Here we are. There certainly are gaps.
Last week, I spoke to Bill C-225 introduced by my colleague from Jonquière. The public engagement I was referring to and the social movements that lead to political battles have the desired impact on government action. These battles are often quite distinct from one another depending on the realities experienced.
However, the legislator faces an entirely different challenge. The legislator's responsibility is to make laws that serve justice, of course, but that must apply to all citizens. A good policy is a universal policy. It serves the common good and applies to the entire population. Moreover, universal public policies also end up dismantling inequality structures and discriminatory practices. Choosing the parameter or the lens of race to look at an intersectional phenomenon such as environmental discrimination seems inappropriate in a legislative context.
Quebec's Commission des droits de la personne et de la jeunesse has ruled on the matter as follows:
The idea that socio-economic, cultural and political differences between groups of individuals can be based entirely or in part on biological and genetic disparities has been widely rejected by most researchers in the social sciences.
The commission added that, in its view, the relationship between the social sciences and the notion of race is a dangerous one.
Canada needs to do some soul-searching, given the reality of the work described by Dr. Waldron, if only with respect to indigenous peoples and the unacceptable conditions that exist in far too many communities across Canada.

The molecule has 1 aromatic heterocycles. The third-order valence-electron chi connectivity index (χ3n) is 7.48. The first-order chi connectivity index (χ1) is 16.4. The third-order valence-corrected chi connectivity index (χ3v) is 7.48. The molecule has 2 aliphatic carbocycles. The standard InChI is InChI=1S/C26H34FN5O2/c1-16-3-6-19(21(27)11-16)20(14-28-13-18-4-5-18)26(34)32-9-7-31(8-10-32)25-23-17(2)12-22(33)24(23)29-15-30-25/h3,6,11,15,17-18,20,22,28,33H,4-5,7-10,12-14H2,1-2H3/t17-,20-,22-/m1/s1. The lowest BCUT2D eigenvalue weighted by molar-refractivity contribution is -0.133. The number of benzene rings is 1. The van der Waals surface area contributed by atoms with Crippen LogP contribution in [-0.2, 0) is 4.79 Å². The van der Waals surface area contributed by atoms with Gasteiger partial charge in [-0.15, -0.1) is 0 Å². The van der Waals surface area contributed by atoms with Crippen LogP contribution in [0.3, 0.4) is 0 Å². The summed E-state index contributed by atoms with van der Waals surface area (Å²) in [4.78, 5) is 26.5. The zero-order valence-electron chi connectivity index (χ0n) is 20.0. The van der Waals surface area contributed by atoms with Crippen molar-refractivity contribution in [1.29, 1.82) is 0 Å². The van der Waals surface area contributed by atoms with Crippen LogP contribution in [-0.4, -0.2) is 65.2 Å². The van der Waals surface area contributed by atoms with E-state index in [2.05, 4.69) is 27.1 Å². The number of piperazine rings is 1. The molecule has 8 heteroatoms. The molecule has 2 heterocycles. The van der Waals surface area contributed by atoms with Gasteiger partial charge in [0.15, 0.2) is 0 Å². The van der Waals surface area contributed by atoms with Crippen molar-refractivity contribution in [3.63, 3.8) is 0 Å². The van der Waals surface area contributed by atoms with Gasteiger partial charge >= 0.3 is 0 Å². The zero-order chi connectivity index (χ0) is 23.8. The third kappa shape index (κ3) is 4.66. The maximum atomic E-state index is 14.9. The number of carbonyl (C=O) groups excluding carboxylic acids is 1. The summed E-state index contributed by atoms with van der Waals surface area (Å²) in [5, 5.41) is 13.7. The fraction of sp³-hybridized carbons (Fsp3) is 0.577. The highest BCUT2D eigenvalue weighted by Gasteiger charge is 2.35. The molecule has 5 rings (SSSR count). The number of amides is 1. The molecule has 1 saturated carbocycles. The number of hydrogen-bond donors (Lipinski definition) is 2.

It is hard, very hard in fact, to explain how Bill C-230 can include a provision that puts “the administration and enforcement of environmental laws in each province” back into the hands of the federal government, when we have clear examples of the federal government demonstrating its indifference to the legislative mechanisms that are already in place in other administrations. That once again brings me back to Bill C-225, which we debated last week, and to the sad reality of the undue precedence federal legislation takes over environmental concerns and provincial laws.
Canadian laws are much more permissive than Quebec's laws when it comes to environmental protection, and yet they take precedence over Quebec's laws. We will not give the federal government another opportunity to have even more precedence over the provinces. It already has too much. Canada needs to examine its priorities when it comes to protecting its population from climate change, pollution-related issues, health impacts and all of the inequality that permeates its environmental action. Yes, the federal government needs to address the gaps that Dr. Waldron referred to.
Like her, I call on members to think about the sad legacy of neo-liberal policies, those that adversely affect the welfare state. We need to be firm in our legislative intentions of looking out for and eliminating discrimination, but we must do so from a perspective of unity, not division. Take, for example, pay equity, gender equality, universal access to life-sustaining resources, such as drinking water in indigenous communities, and access to justice. In short, we must continue to always fight to ensure that we stop the divide from growing.
I want to remind members that the right to live in a healthy environment has been enshrined in a multitude of constitutions and national charters. The member noted it in her introduction. Why could we not consider the same thing in Canada, that is, including the right to a healthy environment alongside other fundamental legal guarantees, regardless of our biology, the community to which we belong, our socio-economic status or where we live?
Would this be another argument for discussing the Constitution? We are ready.